Dallas City Council remains undecided on what to do with a few existing Confederate landmarks.
In a meeting Wednesday, council members delayed a vote on whether to demolish the Confederate War Memorial at Pioneer Park Cemetery — and whether to remove the base where a statue of Confederate Gen. Robert E. Lee once stood from Oak Lawn Park.
For the first hour, the City Council heard public comments from 49 speakers, some of whom didn’t even live in the city. Many spoke against taking down the war memorial and wanted the Robert E. Lee statue restored to Oak Lawn Park (renamed from Lee Park). It was removed in September in response to the deadly white supremacist protests in Charlottesville, Virginia.
Council members quickly passed three measures in the most recent proposal: adding historical context to Confederate art at Fair Park, constructing a memorial of the lynching of Allen Brooks and not changing the names of Dallas streets named for Confederate leaders. The first two items are in line with what the mayor’s task force suggested.
But when council members arrived to the war memorial and Lee plinth on the agenda, council member Tennell Atkins proposed deferring a vote.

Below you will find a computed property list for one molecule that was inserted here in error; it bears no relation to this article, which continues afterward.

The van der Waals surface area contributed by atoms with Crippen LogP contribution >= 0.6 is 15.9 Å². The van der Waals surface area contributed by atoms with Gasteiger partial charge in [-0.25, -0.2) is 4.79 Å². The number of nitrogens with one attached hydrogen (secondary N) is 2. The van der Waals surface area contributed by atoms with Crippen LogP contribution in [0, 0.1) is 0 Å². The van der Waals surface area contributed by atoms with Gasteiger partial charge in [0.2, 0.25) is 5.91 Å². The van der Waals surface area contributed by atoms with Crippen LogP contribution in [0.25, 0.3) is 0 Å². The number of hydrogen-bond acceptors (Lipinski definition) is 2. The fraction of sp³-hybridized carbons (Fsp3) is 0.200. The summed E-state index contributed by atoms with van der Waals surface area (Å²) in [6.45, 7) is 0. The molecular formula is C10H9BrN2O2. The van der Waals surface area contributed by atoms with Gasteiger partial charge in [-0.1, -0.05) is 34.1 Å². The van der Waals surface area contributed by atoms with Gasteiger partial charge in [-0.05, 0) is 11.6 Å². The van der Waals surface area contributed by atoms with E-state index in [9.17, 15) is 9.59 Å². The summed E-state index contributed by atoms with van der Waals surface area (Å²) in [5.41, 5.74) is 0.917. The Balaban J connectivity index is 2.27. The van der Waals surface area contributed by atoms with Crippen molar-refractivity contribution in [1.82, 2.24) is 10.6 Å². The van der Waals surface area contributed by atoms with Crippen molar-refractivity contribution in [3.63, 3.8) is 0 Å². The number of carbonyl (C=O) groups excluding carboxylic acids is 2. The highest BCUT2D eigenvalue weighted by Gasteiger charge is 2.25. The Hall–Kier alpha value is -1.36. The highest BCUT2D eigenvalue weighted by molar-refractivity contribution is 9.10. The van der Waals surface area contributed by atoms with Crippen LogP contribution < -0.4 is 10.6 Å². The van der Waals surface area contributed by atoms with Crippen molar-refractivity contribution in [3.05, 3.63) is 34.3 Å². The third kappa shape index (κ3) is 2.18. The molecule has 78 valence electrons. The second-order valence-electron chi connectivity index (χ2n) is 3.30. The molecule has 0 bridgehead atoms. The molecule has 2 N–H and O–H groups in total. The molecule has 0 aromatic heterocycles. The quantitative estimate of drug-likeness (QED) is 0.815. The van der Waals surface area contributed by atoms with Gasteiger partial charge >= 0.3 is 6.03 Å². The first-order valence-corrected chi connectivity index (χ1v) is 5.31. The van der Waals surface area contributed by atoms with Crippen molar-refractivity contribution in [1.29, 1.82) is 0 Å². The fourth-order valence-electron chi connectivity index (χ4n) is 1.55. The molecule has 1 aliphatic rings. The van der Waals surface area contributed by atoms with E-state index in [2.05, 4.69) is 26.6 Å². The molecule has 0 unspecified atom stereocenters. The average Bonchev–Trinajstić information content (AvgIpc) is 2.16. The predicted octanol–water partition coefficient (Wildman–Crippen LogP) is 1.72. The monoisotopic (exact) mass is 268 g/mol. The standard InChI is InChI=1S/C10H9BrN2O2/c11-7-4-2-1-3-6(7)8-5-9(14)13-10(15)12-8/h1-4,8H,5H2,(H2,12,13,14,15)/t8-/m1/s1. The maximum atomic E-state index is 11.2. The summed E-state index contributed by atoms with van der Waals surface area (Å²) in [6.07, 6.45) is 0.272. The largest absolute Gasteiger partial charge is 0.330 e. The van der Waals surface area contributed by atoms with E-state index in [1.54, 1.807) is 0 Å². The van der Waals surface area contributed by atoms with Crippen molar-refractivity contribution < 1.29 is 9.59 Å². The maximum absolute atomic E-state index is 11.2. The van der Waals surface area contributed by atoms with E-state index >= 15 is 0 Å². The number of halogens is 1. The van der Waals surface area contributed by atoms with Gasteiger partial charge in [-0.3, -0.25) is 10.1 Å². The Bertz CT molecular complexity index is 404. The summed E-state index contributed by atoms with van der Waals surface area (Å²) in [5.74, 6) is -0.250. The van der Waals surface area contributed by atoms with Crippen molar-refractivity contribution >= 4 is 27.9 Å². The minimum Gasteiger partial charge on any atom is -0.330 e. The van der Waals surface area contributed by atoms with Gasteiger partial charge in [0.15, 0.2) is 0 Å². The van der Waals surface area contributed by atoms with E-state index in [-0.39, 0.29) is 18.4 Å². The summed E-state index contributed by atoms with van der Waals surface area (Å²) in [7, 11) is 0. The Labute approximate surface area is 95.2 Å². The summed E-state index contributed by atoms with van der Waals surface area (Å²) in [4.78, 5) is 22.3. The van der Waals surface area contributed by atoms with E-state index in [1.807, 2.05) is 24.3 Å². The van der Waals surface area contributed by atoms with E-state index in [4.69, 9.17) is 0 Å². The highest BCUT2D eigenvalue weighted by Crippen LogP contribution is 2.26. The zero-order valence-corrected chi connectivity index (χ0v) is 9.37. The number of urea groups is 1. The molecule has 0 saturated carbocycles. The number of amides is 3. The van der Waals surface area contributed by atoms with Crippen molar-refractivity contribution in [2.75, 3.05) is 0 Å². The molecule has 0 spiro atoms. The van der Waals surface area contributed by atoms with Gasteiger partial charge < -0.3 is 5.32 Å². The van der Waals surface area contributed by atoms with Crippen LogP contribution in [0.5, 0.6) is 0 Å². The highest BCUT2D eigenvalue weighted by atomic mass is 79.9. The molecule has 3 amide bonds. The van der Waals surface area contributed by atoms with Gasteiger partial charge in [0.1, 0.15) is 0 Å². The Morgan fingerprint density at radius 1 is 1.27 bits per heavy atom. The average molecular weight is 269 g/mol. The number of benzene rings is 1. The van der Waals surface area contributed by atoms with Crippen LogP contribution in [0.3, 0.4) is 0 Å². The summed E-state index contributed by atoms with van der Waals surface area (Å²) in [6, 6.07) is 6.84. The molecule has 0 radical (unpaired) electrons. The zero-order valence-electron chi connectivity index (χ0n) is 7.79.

“I think we need the city manager to lead and review and propose ideas that we have not considered for enhancing and improving Pioneer cemetery,” he said.
Atkins also said the city's Landmark Commission would have to approve demolition of the memorial. But council member Scott Griggs and others pushed back against delaying a vote.
“There's probably not an issue that's been more debated, received more public scrutiny in some time here at the City Council,” Griggs said. “There's never been one that's seen so many ways to delay it and come back and revisit it.”
Council member Lee Kleinman pointed out the city doesn't have a history of honoring war veterans or U.S. presidents, saying the Confederate monuments should not be the exception.
The council ultimately voted 9-to-6 to defer a vote on the Confederate War Memorial and the Lee statue plinth until City Manager T.C. Broadnax reviews and presents alternatives.
The council also voted against selling the removed Robert E. Lee statue, currently in storage, at a fine art auction.